In October, 613 fans logged onto the Astros' free Wi-Fi network at Minute Maid Park, clocking some 1,500 hours of connection time during the team's most nail-biting moments of 2004.
The numbers may be small, but they point to a growing trend at ballparks and sports venues. More and more teams are offering fans the chance to catch up on the latest stats and e-mail by logging onto wireless Internet networks from their seats. The Astros joined the San Francisco Giants in launching a free stadium Wi-Fi service this year during the All-Star Game.
"The idea is to use technology to help the fans," said Andrew Huang, vice president of marketing for the Astros, who lost the National League Championship series Thursday night to the St. Louis Cardinals. The Cardinals will play the Boston Red Sox in the World Series, starting Saturday.
"We're working to offer instant video replays, electronic score cards and interactive concessions that would allow fans to place orders from their seats," Huang said. "There are some logistical problems with that, but it is something Wi-Fi technology is giving us an opportunity to look at."
High-tech gear is pushing its way into sports stadiums and arenas, offering and team owners and fans everything they need to satisfy their inner.
Wi-Fi is just for starters. High-definition television (), mobile messaging, e-ticketing and other developments are fast turning venerable sports arenas into showcases of cutting-edge technology.
The reasoning behind the drive is simple: Give the fans a richer experience, and the payoff will come in a healthier bottom line and stronger support for the team.
Stadium design reached a watershed in 1985, when then-Miami Dolphins owner Joe Robbie pioneered the use of novel financing tools through the sale of luxury boxes and seats to season ticket holders. Since then, pro team owners have used new stadium construction as a competitive weapon, sports experts say, with technology often leading the way.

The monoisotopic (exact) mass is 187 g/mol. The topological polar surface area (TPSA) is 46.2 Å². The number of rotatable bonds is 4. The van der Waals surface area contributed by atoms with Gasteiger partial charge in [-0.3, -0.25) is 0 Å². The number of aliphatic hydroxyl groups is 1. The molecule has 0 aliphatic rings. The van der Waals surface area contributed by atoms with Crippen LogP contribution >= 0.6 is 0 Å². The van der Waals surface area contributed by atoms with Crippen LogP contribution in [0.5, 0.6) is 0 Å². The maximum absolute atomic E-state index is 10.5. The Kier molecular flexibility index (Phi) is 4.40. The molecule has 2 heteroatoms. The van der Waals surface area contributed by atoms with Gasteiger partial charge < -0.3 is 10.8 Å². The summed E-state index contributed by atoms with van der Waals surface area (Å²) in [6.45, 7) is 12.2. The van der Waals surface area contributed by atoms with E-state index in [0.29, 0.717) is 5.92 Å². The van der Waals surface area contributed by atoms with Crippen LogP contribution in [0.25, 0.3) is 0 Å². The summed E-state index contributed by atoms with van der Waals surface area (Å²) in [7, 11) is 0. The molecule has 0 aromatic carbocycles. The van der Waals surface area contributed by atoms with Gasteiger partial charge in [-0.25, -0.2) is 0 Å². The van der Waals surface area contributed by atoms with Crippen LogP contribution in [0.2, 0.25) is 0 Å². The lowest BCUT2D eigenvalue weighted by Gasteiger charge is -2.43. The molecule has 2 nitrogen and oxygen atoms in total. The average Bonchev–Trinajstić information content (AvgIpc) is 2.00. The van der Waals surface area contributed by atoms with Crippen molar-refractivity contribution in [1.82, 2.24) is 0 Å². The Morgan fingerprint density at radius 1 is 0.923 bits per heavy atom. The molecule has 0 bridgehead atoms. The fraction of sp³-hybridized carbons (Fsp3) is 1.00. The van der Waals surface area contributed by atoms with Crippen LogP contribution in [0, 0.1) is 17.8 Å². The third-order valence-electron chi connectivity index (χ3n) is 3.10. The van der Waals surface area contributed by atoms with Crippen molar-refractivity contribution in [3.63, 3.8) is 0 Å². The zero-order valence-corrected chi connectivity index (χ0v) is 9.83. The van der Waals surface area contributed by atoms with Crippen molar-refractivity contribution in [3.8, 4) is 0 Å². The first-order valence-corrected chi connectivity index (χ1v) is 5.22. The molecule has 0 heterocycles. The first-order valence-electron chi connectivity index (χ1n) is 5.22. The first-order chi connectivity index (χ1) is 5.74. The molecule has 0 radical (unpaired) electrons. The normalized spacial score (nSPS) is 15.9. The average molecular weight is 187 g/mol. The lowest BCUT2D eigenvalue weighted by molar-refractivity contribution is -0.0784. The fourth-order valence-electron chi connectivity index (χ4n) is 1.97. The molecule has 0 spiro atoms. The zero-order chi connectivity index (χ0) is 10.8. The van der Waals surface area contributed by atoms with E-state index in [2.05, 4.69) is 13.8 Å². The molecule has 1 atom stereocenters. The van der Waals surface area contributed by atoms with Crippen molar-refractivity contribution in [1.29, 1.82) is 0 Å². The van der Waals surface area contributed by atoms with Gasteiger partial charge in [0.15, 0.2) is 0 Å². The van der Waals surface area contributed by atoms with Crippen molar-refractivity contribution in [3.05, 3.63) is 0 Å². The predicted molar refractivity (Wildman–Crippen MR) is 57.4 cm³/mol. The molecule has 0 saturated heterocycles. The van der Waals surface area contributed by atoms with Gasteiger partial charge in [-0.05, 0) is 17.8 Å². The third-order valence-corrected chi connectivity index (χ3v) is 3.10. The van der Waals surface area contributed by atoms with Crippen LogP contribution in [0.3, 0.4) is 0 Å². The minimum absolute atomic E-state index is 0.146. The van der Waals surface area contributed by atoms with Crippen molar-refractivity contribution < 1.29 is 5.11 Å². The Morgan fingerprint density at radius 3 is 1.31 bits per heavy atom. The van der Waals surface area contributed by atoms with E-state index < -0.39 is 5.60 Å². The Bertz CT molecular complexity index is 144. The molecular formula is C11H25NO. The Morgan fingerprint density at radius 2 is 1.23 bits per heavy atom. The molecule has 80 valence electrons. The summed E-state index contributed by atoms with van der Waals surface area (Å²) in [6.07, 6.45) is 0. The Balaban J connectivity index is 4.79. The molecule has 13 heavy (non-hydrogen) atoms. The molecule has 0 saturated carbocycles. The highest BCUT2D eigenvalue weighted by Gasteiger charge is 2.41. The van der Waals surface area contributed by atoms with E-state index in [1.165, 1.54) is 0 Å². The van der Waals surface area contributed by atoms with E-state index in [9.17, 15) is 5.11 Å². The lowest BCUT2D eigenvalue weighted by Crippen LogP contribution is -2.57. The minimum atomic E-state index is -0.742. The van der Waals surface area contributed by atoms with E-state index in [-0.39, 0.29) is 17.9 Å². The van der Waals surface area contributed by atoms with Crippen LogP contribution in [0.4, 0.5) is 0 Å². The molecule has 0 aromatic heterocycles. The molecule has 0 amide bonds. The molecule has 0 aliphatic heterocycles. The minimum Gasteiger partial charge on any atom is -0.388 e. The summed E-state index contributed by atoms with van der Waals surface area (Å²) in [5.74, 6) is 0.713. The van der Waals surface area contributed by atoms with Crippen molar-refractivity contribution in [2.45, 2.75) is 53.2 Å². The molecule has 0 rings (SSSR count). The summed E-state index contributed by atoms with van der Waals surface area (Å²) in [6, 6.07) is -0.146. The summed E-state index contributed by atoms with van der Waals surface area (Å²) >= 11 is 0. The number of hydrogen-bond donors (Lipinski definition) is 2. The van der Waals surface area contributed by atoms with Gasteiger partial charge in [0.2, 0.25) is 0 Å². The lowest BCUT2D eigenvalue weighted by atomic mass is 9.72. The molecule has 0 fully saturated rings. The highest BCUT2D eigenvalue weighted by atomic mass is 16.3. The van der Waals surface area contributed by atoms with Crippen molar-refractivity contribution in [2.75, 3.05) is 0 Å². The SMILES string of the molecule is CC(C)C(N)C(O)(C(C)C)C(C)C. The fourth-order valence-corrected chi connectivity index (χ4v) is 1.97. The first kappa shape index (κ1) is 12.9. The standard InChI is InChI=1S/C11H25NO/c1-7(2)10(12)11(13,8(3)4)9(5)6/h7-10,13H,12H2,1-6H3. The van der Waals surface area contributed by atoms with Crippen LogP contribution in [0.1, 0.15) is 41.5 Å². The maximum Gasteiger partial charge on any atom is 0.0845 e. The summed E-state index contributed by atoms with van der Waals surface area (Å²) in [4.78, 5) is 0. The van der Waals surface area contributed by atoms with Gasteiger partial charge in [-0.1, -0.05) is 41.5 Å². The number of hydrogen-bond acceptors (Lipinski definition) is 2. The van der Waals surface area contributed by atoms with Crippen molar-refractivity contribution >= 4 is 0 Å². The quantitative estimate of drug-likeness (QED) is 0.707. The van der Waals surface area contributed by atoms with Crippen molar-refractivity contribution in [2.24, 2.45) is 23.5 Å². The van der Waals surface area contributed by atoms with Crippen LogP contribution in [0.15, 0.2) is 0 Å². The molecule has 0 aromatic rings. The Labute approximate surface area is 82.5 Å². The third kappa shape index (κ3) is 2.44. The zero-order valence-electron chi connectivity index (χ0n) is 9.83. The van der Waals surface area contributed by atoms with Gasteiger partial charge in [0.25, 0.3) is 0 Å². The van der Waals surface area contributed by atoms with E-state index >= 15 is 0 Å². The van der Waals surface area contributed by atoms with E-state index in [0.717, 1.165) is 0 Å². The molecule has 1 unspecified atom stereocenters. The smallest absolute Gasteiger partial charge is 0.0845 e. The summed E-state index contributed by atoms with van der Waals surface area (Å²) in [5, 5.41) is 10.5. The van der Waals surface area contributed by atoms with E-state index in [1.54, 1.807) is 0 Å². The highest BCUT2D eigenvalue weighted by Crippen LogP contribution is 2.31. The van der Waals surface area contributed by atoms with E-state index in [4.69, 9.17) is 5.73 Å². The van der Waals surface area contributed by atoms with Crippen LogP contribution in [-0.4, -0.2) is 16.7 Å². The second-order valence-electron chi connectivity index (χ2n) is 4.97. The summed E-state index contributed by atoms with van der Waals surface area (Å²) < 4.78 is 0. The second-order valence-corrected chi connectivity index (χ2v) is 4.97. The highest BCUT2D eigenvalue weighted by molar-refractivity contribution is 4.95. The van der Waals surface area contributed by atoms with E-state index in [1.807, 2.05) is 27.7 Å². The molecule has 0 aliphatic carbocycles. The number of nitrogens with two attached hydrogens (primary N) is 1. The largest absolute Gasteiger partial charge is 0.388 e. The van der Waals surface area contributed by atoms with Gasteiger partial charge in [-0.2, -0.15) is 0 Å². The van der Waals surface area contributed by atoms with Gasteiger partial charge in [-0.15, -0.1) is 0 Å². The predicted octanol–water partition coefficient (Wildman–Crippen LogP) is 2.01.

Cutting-edge venues increasingly offer teams financial advantages over rivals housed in older, amenity-scarce buildings. Modern structures are now explicitly designed to create revenue streams, offering teams bigger budgets to pay for expensive talent. That translates into better standings on the field, improved attendance and higher gate receipts.
"It's all bottom-line stuff that's driving this," said Robert Baade, a professor of economics at Illinois' Lake Forest College who has written extensively on the economics of sports. "All kinds of stadiums are being built today because owners realize that they can't compete (if they have) economically obsolete stadiums."
Stadium owners are casting a wide net in search of the next killer app, experimenting with all sorts of stadium bells and whistles, including better sound systems, state-of-the-art video displays, luxury amenities, and even unproven technologies such as.
Heated baseball playoff games
set traffic records on Major
League Baseball's MLB.com
One of the biggest technology makeovers under way in sports stadiums is for the stay-at-home crowd: HDTV.
Stadiums "did not cable inside the park for HD," said Ben Schick, president of MediaOne, which manages broadcast transmissions for the San Francisco Giants.
Current cabling can carry HDTV signals about 300 feet, which means that broadcasters have to run temporary cable or compress the signal, compromising quality. Schick estimates that fully retrofitting stadiums for HDTV broadcasts will cost between $300,000 and $750,000 per venue, depending on the age of the building and other factors.
That's set off a tug-of-war between stadium owners and broadcasters over who will pick up the costs, Schick said. "The conversation has only really started this year," he said.